Pensions Bulletin 2019/19

Our viewpoint

The timetable slips on the new DB funding framework

On 9 May the Pensions Regulator made clear in a blog what many were expecting – that its timescales for delivering on the new DB funding framework have slipped.

More than a year has passed since the DWP outlined in a White Paper the work that it and the Pensions Regulator were to do (see Pensions Bulletin 2018/12), and it was anticipated that by now the Regulator would be consulting on broad options for the new funding framework.  Now we are told that the consultation will not be until the summer, but “depending on the legislative timetable”.  And the consultation on the actual code, which had been expected in the early autumn, will now take place at some point in 2020, but only “once we have more clarity on the intended primary and secondary legislative package”.

Given this delay, the blog is necessarily constrained in what it can say at this stage, but amongst the points made are that the first consultation to come will:

  • Set out ideas on how closed schemes should progressively reduce their reliance on the employer covenant and reach a position of low dependency by the time they are significantly mature
  • Look at a range of solutions within the funding framework for open schemes which do not unduly increase the cost of future accrual and lead to unnecessary scheme closures, whilst ensuring that members’ past service is protected to the same degree as in closed schemes
  • Set out clearer parameters (for example discount rates) around journey plans and associated technical provisions based on scheme-specific factors (eg maturity or covenant strength) and in the context of the long-term objective
  • Propose clearer guidelines on acceptable lengths of recovery plans for different covenant strengths and how this could work in practice – in particular, whether stronger employers should be required to fund technical provision deficits in a shorter period
  • Contain ideas for how contingent support could remain a central part of funding solutions; and
  • Outline proposals for how trustees could demonstrate whether the risk in their investment strategy is supported, for instance through a simple stress test

The blog also categorically states that the Regulator does not intend to pursue a “one size fits all” funding framework but needs to ensure that the flexibilities in the funding regime are not abused and that there is greater transparency.


It is disappointing that after all this time the Regulator has had to row back on the delivery of the new DB funding framework, but with so much uncertainty at the national political level it is hardly a surprise.  And in Parliament this week it seems that the pensions minister is not able to answer a simple question as to the timing of the Pensions Bill – more evidence that the Bill is delayed.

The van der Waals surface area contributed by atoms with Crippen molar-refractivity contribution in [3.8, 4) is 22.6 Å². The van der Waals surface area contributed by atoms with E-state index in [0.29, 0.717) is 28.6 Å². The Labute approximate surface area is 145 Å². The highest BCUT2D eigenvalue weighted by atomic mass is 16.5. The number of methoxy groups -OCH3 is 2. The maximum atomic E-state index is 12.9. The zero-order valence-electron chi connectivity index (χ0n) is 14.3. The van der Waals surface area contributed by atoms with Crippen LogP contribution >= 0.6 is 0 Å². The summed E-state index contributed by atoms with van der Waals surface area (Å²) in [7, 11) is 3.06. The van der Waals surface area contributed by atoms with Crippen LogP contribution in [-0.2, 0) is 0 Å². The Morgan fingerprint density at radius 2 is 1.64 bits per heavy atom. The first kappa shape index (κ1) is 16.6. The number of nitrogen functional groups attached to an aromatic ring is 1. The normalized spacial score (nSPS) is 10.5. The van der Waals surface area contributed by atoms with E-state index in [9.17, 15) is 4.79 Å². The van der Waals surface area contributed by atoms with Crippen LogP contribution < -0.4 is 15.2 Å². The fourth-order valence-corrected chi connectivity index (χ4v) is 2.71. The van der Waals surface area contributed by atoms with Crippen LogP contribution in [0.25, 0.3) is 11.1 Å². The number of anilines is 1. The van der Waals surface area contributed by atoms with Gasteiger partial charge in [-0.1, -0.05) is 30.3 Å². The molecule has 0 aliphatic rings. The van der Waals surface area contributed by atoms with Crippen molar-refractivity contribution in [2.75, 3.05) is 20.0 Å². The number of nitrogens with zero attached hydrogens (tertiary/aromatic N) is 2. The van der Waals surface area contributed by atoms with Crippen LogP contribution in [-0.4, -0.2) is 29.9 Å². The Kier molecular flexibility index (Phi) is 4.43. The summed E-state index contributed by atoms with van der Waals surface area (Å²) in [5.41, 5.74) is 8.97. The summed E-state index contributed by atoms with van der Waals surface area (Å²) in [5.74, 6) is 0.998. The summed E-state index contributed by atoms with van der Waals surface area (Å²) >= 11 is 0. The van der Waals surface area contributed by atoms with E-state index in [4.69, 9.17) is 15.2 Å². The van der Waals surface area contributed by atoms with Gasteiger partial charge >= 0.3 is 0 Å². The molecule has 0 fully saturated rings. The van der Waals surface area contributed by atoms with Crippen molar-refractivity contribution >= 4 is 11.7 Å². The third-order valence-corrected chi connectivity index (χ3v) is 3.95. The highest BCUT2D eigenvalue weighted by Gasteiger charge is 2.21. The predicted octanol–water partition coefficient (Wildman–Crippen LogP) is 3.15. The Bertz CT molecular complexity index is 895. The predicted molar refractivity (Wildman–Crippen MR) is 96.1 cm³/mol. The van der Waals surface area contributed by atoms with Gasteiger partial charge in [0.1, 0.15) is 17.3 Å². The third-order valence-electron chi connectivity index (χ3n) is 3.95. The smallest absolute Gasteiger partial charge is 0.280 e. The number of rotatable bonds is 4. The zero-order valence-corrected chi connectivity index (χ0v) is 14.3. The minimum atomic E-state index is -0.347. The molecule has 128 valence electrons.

As to what we are likely to see from the Regulator when it is able to publish, although the devil will no doubt be in the detail, the hints above in its blog seem to accord with where many are thinking the Regulator has been going – and a natural progression from this year’s annual funding statement (see Pensions Bulletin 2019/09).

Angela Eagle looks to cut charges in DC schemes

On 8 May Angela Eagle, the Labour MP and former pensions minister, introduced a Private Member’s Bill that seeks to take current policy interventions further in relation to the charges implicit in DC pension products.

Under her Pension Charges Bill 2017-19 she proposes the creation of a mandatory cost disclosure framework, with the results forming a prominent part of the statements sent to each DC member annually.  In addition, her Bill seeks to extend the current cap on charges in auto-enrolment schemes during the accumulation stage to seemingly all DC pension savings, and to also introduce such a cap to the decumulation stage.  The essence of her argument is that excessive profits are being made by pension providers and that given the nature of the market it is only by mandating cost transparency and capping charges that the cost of DC pension provision can be driven down, delivering much-needed value for money for DC savers.